So, what is NAB doing to reduce its own emissions?

Pleasingly, in 2021, which is our most recent published information, we were able to see significant reductions in group operational emissions. We’re on track to achieve our 2025 goal and, while the impact of COVID-19 related restrictions means not all of the reductions achieved in 2021 will be permanent, the reality is we’re ahead of the target.

We have a long history of applying a reduction-focused approach to reducing our emissions. We avoid creating emissions in the first place and we’re switching to lower carbon energy sources. We’re also working towards being 100 per cent renewable energy by 2025.

That’s how we are approaching our operational emissions. In respect of our financed emissions, we are also aligning our lending portfolio to net-zero emissions by 2050. To this end we have joined the UN-convened Net Zero Banking Alliance, having been a founding signatory and the only Australian bank in the predecessor Collective Commitment to Climate Action since 2019.

As part of this, by the end this year we will have set 2030 interim decarbonisation targets for a substantial majority of our Australian lending portfolio including residential mortgages, agriculture, power generation, resources and transport.


So how do you monitor those emissions?

We track and measure our operational greenhouse gas emissions, which we not only look at internally but have independently assured and publish externally so we can be held to account as well.

I think what’s more challenging is understanding how to measure and mitigate the emissions resulting from the work we do with our clients.

The big area for financial institutions is to understand their Scope 3, indirect emissions: the emissions that our clients are producing which we finance.

It’s challenging but it has become better understood over the last few years, with a drive to more consistent, public reporting of emissions data across sectors. We’re putting measurement processes in place to get stronger insights on each of our lending portfolios. Whether it’s agriculture, transport, energy or mining, this helps us to understand aggregate emissions in each of those sectors and set sector-wide decarbonisation targets around what we expect to happen over the years through to 2050. Different sectors will need to decarbonise at different paces and so we have been clear that whenever we set a target we will use scenarios that are science-based and aligned to limit global warming to 1.5°.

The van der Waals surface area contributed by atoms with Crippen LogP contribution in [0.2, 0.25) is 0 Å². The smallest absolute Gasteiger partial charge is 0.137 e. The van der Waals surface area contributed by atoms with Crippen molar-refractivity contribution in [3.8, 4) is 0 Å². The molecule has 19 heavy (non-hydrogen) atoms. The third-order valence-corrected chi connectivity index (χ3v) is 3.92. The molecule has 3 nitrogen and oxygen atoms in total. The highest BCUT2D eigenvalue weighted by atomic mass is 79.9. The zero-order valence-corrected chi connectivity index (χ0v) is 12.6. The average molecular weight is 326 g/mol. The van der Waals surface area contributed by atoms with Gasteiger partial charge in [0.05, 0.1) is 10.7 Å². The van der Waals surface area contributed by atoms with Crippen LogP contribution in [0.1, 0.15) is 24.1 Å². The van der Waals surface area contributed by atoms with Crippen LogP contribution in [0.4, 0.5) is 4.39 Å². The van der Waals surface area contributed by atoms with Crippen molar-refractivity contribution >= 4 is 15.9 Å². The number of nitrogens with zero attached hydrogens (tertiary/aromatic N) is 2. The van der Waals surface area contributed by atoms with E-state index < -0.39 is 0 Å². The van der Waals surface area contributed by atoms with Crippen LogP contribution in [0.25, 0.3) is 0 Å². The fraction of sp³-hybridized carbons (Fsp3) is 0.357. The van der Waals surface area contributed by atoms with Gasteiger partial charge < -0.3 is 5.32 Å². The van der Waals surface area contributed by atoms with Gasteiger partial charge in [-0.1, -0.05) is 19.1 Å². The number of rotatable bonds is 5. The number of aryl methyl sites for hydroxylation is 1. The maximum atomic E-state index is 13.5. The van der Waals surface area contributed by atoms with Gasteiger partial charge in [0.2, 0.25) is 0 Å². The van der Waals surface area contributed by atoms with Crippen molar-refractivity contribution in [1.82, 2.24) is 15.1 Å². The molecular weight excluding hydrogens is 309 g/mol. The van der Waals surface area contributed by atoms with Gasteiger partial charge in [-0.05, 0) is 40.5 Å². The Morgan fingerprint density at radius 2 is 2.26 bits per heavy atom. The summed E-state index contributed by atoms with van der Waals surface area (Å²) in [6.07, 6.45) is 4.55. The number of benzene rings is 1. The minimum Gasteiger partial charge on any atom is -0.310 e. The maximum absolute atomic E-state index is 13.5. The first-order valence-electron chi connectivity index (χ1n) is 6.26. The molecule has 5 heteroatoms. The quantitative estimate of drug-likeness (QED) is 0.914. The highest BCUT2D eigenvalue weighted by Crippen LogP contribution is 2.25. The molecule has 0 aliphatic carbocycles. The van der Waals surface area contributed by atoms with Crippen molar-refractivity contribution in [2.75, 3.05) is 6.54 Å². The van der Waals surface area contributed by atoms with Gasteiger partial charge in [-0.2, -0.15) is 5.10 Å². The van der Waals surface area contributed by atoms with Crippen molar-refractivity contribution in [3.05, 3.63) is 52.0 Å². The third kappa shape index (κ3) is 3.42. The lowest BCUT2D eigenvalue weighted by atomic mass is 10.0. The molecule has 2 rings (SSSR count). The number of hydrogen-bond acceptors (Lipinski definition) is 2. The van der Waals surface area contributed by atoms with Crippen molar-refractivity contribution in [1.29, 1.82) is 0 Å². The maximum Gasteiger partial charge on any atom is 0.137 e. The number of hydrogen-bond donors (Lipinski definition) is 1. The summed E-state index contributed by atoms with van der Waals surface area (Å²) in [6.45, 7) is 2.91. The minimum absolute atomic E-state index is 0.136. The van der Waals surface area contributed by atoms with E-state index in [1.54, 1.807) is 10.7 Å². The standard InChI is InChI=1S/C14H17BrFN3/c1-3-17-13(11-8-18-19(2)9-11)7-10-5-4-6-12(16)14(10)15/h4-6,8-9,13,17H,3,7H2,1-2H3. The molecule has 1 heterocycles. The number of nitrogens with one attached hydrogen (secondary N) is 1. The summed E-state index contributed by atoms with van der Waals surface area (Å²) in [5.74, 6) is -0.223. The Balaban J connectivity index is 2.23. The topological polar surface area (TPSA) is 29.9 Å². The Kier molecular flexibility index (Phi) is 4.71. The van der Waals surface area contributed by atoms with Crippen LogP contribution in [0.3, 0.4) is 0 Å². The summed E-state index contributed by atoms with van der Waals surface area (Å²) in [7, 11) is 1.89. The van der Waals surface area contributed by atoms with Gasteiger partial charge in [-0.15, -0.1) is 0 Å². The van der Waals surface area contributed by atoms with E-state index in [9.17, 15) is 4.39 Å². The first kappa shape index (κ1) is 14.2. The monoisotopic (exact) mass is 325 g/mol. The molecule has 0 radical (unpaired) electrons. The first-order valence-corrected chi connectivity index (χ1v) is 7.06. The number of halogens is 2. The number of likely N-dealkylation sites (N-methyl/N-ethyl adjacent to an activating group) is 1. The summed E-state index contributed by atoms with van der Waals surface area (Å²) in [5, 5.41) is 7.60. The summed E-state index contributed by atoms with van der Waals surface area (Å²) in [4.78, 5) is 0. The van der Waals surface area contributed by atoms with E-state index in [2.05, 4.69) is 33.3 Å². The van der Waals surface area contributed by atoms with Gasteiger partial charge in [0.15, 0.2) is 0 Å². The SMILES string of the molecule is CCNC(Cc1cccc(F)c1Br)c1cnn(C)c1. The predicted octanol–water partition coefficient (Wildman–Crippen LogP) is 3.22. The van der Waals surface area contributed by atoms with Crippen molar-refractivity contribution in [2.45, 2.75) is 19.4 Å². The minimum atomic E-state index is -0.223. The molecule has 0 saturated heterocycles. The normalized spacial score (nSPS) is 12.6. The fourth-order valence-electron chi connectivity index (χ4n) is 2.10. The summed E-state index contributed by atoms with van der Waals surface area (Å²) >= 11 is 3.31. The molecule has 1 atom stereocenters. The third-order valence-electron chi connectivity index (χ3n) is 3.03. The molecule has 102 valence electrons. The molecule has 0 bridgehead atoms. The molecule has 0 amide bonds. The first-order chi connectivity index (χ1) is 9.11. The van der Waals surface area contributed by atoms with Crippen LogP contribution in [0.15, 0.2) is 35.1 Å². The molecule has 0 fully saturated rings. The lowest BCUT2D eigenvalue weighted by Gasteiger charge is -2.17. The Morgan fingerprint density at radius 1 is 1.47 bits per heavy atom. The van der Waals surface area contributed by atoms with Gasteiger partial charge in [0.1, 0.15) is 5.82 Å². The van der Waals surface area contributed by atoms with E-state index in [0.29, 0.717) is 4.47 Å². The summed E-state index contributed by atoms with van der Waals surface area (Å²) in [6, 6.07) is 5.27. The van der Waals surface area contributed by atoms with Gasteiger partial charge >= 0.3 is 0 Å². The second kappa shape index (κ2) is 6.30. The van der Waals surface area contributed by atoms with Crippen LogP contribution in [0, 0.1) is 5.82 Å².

It is quite a task. But it does show the pivotal role that banks are playing in the transition, because our clients’ emissions do count.


NAB is the largest agribusiness bank in Australia. How are you supporting clients in that sector to become more sustainable?

When I think about some of the aspects of climate transition that our farming clients are exploring, there’s a lot of investment in improving the resilience and productivity of the land. And that’s leading to better biodiversity outcomes as well, it’s a win–win. For starters, we’ve launched the NAB Agri Green Loan that’s supporting agribusiness customers to invest in activities that reduces their emissions and help them adapt to climate change.

But we’re also seeing farmers think more about how capturing and sequestering carbon can enable them to create carbon credits. Our clients need to have the right tools and measurement systems to do that. This could also allow them to create an additional revenue stream from their operations. So, they could potentially be getting a more productive farm, as well as a secondary source of income.

At the moment, we’re helps farmers have access to, and the ability to scale, by investing in technology that helps them better understand their soil carbon through satellite technology.

The NAB Agri Green Loan that’s supporting agribusiness customers to invest in activities that reduces their emissions and help them adapt to climate change.

Distributed ledger technology is also being tested and used with some of our farming customers to measure soil carbon, meaning we can help reduce the cost of this process for them significantly. Obviously, these measurements can be done manually, but it’s got to be scalable and cost-effective at the end of the day. That’s where I think some of the digital technology, like distributed ledgers, are very important.

These solutions enable farmers to see the baseline and then measure change over time, so they can see in a very transparent way the amount of carbon that’s been captured. This can then be reported and used to create a carbon credit. So, technology is really important in terms of not only measuring what the farmer is doing, but in providing the inputs that are required to produce a carbon credit.